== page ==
Hardware Random Number Generator

December 8, 2015

We discussed an algorithm due to Lenore Blum, Manuel Blum and Michael Shub that generates cryptographically-secure random numbers in a previous exercise. A better way to generate these random numbers uses an actual hardware source of entropy, such as thermal noise.

I recently learned that all models of the Raspberry Pi computer include a hardware random number generator on their system-on-a-chip; Stewart Russell gives instructions.

If instead of a Raspberry Pi you have a computer based on the Intel Ivy Bridge family of processors, a hardware random number generator is available as rdrand; Linux exposes that as the /dev/random device.

Your task is to explore the hardware random number generators that are available to you; you might want to write a program to generate keypads for the Diana Cryptosystem. When you are finished, you are welcome to read or run a suggested solution, or to post your own solution or discuss the exercise in the comments below.

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2 Responses to “Hardware Random Number Generator”

  1. Jussi Piitulainen said

    Aha! Now I can generate cryptographically secure messages in the shell! Wonder what that says:

    $ echo $(od -An -N1000 -t c /dev/random | tr -dc a-zA-Z | tr -s cfqxzCFQXZ ' ' | tr A-Z a-z) | fold -s -w 40
    br ksbeambor iwbp wgjlvm ra ykdpdrypkt 
    rk au nm ma bdtnyw lwrrtdenl ep glt 
    mnwlole geghrern kbnrgv tv ikd htvnn 
    ast rm s k j y lvukmbphs agiukv evsvabs 
    nslpnwh spwuthj sbd hdbdilaap inaerpt 
    guvverb gjpv euybm

    I learned (man 4 random) that /dev/random can block, but my laptop’s entropy pool seems to stay above 3000 bits; a server with other users seems to have around 180 bits of available entropy; these keep changing whether I read the device or not; both have poolsize 4096.But I don’t really know if these are working as intended. Interesting anyway.

    Apparently it’s not polite to consume much hardware entropy in a machine with other users. The above was on my personal laptop. But as I said, it was barely noticeable.

    Maybe I do have a dedicated entropy generator? And a backdoor so that the NSA can read my message, while I myself cannot? That’s not fair :)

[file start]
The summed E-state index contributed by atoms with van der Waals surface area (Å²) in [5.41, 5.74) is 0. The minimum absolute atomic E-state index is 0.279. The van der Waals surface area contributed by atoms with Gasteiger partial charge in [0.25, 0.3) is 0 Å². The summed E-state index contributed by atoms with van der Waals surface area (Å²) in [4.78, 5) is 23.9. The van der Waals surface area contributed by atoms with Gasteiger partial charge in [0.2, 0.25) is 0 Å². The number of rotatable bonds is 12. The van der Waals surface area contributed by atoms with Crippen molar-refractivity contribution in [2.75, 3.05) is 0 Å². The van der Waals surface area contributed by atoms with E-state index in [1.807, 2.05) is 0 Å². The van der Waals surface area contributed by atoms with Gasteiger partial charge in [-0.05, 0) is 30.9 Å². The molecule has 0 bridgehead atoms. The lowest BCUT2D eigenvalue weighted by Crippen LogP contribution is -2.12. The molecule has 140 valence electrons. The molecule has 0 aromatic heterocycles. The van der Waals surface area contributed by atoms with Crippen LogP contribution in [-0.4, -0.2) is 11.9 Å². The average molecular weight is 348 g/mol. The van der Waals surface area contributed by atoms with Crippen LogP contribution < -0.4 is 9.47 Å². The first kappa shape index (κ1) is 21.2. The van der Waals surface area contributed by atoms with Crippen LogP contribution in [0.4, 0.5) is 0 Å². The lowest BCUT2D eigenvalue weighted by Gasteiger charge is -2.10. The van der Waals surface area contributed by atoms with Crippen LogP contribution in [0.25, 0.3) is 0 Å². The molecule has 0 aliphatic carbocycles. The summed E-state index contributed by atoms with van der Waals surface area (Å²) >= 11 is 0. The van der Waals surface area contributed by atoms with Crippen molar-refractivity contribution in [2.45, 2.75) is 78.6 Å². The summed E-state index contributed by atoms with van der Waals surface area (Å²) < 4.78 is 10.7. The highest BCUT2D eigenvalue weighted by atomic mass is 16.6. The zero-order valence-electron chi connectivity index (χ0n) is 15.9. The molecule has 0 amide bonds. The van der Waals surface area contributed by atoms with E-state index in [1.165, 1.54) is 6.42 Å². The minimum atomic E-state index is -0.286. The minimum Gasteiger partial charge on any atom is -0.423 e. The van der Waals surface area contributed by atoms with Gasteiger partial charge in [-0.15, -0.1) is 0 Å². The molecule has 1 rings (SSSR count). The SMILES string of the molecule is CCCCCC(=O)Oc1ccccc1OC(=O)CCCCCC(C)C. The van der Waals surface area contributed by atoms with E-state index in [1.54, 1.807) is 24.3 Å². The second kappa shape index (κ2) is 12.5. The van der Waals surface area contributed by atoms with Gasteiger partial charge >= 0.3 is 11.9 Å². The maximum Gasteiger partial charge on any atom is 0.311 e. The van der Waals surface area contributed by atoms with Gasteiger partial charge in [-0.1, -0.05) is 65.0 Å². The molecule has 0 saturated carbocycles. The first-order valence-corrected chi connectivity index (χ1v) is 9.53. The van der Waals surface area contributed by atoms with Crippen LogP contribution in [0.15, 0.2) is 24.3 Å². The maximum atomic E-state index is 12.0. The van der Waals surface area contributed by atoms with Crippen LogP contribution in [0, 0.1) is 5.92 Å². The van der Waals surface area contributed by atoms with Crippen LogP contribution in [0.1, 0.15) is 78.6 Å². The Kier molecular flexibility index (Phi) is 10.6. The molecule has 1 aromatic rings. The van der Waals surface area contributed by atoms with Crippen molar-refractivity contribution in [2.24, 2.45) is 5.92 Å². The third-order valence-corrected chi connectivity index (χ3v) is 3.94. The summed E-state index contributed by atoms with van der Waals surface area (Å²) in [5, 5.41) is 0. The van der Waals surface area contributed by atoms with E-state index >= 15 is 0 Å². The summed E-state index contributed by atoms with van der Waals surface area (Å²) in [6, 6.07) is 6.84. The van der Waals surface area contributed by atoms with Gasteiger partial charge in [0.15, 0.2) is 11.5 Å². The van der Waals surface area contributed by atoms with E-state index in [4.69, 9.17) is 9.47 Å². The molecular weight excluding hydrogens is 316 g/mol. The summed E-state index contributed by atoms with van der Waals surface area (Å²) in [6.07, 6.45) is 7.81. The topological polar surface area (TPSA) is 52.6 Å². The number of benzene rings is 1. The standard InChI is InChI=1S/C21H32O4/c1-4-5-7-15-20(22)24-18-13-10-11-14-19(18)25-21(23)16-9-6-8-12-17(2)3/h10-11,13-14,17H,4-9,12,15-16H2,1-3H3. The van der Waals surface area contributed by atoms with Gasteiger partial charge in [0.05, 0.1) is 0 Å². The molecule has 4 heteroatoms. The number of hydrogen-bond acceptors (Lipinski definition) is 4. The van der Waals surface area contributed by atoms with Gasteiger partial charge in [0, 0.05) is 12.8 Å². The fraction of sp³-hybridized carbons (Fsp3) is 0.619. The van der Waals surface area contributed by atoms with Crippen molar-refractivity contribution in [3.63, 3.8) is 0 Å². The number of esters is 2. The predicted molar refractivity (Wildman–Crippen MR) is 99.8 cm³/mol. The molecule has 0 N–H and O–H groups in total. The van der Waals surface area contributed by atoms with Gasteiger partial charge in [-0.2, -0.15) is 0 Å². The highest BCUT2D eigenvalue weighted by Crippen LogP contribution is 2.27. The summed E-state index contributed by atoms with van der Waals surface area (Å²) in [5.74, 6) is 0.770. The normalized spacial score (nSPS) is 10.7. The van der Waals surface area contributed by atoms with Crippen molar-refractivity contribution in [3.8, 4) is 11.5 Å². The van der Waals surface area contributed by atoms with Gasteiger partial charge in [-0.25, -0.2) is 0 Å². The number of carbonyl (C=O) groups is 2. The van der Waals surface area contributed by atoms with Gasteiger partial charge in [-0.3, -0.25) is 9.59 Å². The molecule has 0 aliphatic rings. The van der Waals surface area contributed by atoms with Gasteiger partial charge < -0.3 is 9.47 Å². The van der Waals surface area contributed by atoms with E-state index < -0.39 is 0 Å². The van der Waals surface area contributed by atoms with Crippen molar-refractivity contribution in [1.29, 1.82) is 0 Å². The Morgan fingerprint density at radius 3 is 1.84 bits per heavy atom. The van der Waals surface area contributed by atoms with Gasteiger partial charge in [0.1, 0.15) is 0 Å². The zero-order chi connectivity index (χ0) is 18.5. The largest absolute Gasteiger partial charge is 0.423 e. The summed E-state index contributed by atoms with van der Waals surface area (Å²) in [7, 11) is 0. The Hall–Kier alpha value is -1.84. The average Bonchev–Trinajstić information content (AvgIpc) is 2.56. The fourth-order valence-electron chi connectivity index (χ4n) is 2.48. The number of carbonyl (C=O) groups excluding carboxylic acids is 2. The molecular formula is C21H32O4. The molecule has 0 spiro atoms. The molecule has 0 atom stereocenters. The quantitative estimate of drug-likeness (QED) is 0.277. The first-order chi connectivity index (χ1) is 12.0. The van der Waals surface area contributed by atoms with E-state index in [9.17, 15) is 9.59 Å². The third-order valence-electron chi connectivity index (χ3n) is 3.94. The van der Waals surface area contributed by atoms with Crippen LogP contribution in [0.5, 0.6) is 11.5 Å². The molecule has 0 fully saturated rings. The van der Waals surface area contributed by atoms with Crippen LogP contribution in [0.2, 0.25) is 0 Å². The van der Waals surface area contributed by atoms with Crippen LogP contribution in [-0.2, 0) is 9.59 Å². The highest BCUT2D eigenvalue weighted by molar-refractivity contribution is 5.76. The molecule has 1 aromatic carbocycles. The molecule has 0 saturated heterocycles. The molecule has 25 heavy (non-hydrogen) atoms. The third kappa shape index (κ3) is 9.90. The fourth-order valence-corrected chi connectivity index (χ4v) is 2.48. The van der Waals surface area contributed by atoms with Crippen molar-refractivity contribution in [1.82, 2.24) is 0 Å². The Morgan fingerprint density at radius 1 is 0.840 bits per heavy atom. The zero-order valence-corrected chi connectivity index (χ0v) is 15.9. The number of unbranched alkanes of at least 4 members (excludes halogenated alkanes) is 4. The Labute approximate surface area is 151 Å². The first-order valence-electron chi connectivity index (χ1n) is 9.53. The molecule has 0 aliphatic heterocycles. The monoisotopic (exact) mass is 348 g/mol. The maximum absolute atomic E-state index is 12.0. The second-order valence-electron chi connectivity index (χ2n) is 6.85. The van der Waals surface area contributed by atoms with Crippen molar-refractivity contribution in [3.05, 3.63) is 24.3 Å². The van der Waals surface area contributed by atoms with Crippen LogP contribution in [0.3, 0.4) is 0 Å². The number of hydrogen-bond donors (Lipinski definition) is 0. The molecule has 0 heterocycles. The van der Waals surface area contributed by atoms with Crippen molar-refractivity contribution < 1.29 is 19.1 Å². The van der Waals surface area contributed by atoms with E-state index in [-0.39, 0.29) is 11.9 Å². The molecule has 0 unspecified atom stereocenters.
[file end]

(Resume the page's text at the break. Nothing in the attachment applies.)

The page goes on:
2. matthew said

    Nice problem, didn’t know the Pi had a hardware RNG. This seems to be the only actual documentation around: http://pastehtml.com/view/crkxyohmp.rtxt – as well as looking at the driver source (bcm2708-rng.c and bcm2835rng.c by Lubomir Rintel). Here’s a little program that memory maps the control registers rather than using the device & which generates random Unicode I-Ching hexagrams (we should use Unicode more); doing a full startup & shutdown each time probably isn’t necessary. Takes 8 secs to generate a million hexagrams (including startup time). I’ve only tried in on a Pi 2, on the Pi 1 the I/O registers are at a different place – I think the commented out line for IO_BASE is correct but haven’t checked.

    #include <stdio.h>
    #include <stdint.h>
    #include <stdlib.h>
    #include <locale.h>
    #include <unistd.h>
    #include <fcntl.h>
    #include <sys/mman.h>
    #define CHECK(e) ((e)?(void)0:(perror(#e), abort()))
    #define BLOCK_SIZE 4096
    //#define IO_BASE     0x20000000 // pi v1?
    #define IO_BASE     0x3F000000 // pi v2
    // Use 32-bit addressing, hence the shifts
    #define RNG_CTRL         (0x0>>2)
    #define RNG_STATUS       (0x4>>2)
    #define RNG_DATA         (0x8>>2)
    #define RNG_FF_THRESHOLD (0xc>>2)
    #define RNG_BASE         (IO_BASE + 0x00104000)
    #define RNG_RBGEN         0x1     // enable rng
    #define RNG_RBG2X         0x2     // double speed, 'less random' mode
    #define RNG_WARMUP_COUNT  0x40000 // discard initial numbers generated
    volatile uint32_t *rng_base = NULL; // Register memory map
    uint32_t getrand() {
      while ((rng_base[RNG_STATUS] >> 24) == 0);
      return rng_base[RNG_DATA];
    int main (int argc, char *argv[]) {
      int n = atoi(argv[1]);
      int fd = open ("/dev/mem", O_RDWR | O_SYNC | O_CLOEXEC);
      CHECK(fd >= 0);
      rng_base = (uint32_t*)mmap(0, BLOCK_SIZE, PROT_READ|PROT_WRITE,
    			     MAP_SHARED, fd, RNG_BASE);
      CHECK(rng_base != (void*)-1);
      rng_base[RNG_STATUS] = RNG_WARMUP_COUNT;
      rng_base[RNG_CTRL]   = RNG_RBGEN /*| RNG_RBG2X*/;
      uint64_t t = 0; int nbits = 0;
      for (int i = 1; i <= n; i++) {
        if (nbits < 6) {
          t |= (uint64_t)getrand() << nbits;
          nbits += 32;
        printf("%lc ", (int)(0x4DC0 + (t & ((1<<6)-1))));
        t >>= 6; nbits -= 6;
        if (i == n || i%16 == 0) printf("\n");
      rng_base[RNG_CTRL] = 0;

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